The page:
Clearly, up until waking up that morning, I hadn’t fully recognised the magnitude of what I was doing.
The second I woke up I realised I was going to Budapest alone.
I was travelling to the city from the airport alone.
I was finding my hostel alone.
I was sightseeing each day alone.
And I was potentially eating dinner each night: ALONE.(For some reason breakfast and lunch weren’t a biggie but the thought of eating dinner alone freaked me out. Something I do EVERYDAY at home…) 

I got out of bed and began searching “solo travel tips” on Youtube. I packed up the rest of my things with these videos playing in the background; women who had done what I was about to do, and were still alive to tell the tale. This was no joke. ANYTHING COULD HAPPEN.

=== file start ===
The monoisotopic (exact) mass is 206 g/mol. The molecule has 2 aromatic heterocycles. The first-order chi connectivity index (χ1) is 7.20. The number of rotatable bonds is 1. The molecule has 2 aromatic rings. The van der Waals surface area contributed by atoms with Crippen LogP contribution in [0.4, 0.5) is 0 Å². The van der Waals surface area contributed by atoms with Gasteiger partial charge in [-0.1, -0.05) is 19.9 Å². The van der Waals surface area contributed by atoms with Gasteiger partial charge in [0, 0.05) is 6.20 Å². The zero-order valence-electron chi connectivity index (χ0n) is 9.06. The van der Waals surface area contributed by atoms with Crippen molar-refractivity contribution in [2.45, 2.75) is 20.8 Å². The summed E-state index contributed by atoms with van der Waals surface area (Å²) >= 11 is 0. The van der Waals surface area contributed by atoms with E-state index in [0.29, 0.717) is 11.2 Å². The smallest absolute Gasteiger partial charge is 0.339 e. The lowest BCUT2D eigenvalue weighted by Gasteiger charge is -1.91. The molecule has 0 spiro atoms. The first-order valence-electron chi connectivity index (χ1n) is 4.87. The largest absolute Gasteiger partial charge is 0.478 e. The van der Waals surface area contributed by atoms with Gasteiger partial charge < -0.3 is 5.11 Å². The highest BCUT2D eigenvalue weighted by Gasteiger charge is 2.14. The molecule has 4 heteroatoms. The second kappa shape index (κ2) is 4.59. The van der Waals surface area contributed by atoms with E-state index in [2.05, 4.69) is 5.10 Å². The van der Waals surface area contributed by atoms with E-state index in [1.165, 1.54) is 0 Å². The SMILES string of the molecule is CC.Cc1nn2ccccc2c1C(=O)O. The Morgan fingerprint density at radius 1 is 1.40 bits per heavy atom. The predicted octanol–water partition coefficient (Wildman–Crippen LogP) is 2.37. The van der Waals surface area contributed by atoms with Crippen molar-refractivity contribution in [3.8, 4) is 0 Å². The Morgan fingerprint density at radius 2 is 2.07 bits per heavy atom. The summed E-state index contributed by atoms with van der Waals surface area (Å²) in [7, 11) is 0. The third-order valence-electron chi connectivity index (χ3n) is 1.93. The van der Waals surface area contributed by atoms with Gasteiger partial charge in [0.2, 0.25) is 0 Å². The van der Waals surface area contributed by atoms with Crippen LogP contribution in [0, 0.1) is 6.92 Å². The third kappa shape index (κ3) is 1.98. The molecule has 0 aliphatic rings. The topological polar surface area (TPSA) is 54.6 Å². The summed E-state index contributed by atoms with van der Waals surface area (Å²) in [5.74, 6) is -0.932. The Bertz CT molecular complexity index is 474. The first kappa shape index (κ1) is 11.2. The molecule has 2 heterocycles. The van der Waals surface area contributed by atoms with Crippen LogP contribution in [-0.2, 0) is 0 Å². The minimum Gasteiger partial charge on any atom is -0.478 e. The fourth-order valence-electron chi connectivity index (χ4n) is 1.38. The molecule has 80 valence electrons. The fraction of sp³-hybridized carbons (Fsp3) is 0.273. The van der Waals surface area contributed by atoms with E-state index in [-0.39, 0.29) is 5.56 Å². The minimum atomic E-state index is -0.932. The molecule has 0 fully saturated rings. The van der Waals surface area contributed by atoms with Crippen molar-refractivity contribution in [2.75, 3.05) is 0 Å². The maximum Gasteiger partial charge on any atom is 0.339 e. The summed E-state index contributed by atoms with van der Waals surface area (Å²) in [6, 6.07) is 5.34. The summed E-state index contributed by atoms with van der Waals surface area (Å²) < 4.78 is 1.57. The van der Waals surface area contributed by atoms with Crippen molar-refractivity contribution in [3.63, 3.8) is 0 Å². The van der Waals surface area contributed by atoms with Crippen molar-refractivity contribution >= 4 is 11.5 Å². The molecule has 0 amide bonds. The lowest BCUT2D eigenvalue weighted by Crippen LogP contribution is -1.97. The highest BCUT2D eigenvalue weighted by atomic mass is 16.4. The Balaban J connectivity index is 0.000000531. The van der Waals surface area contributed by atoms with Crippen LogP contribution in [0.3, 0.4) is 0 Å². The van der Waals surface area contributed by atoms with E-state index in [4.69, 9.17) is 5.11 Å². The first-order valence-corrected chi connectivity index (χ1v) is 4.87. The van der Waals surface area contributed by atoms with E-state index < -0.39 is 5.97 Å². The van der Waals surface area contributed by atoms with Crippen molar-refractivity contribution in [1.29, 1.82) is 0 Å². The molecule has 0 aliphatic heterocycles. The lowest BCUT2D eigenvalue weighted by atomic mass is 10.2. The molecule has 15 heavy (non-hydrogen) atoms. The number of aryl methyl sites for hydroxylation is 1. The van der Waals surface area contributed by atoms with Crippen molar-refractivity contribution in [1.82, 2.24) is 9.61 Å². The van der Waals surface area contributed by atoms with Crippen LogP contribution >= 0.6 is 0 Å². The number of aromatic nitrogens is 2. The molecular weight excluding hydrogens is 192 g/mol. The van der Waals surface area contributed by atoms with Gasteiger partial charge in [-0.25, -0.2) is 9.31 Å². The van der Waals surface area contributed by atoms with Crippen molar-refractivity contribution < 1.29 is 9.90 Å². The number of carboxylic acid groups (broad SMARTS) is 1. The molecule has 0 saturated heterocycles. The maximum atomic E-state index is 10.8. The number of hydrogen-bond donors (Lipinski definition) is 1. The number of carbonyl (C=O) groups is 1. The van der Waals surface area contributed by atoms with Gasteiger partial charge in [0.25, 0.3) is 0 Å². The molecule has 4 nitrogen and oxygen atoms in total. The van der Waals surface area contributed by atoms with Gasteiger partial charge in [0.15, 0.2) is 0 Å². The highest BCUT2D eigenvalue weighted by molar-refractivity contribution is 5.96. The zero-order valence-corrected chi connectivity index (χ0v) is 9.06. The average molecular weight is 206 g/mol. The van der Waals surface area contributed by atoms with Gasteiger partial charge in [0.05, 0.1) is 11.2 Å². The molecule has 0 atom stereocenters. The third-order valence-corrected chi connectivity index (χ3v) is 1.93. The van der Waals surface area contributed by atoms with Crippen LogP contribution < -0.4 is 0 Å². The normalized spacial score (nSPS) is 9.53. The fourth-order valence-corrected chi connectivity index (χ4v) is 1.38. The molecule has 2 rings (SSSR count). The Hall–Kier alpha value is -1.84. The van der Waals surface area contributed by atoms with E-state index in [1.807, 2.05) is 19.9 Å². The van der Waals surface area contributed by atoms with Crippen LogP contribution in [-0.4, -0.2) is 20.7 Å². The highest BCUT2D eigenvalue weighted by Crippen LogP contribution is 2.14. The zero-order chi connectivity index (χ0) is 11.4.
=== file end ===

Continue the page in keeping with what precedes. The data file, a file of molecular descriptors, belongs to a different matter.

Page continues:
Just before leaving, I realised how hard this would be for my Mum, seeing me go off all alone and face 101 unknowns in places neither she nor I had been before. – She’d been so reluctant to let me travel alone up until now, so her support meant the world to me.  Hugging me harder than ever and holding my head in her hands she declared: “I love you, God bless you, you’ve done so well, you need this”. And I felt it. I felt her warmth and her love and her everything.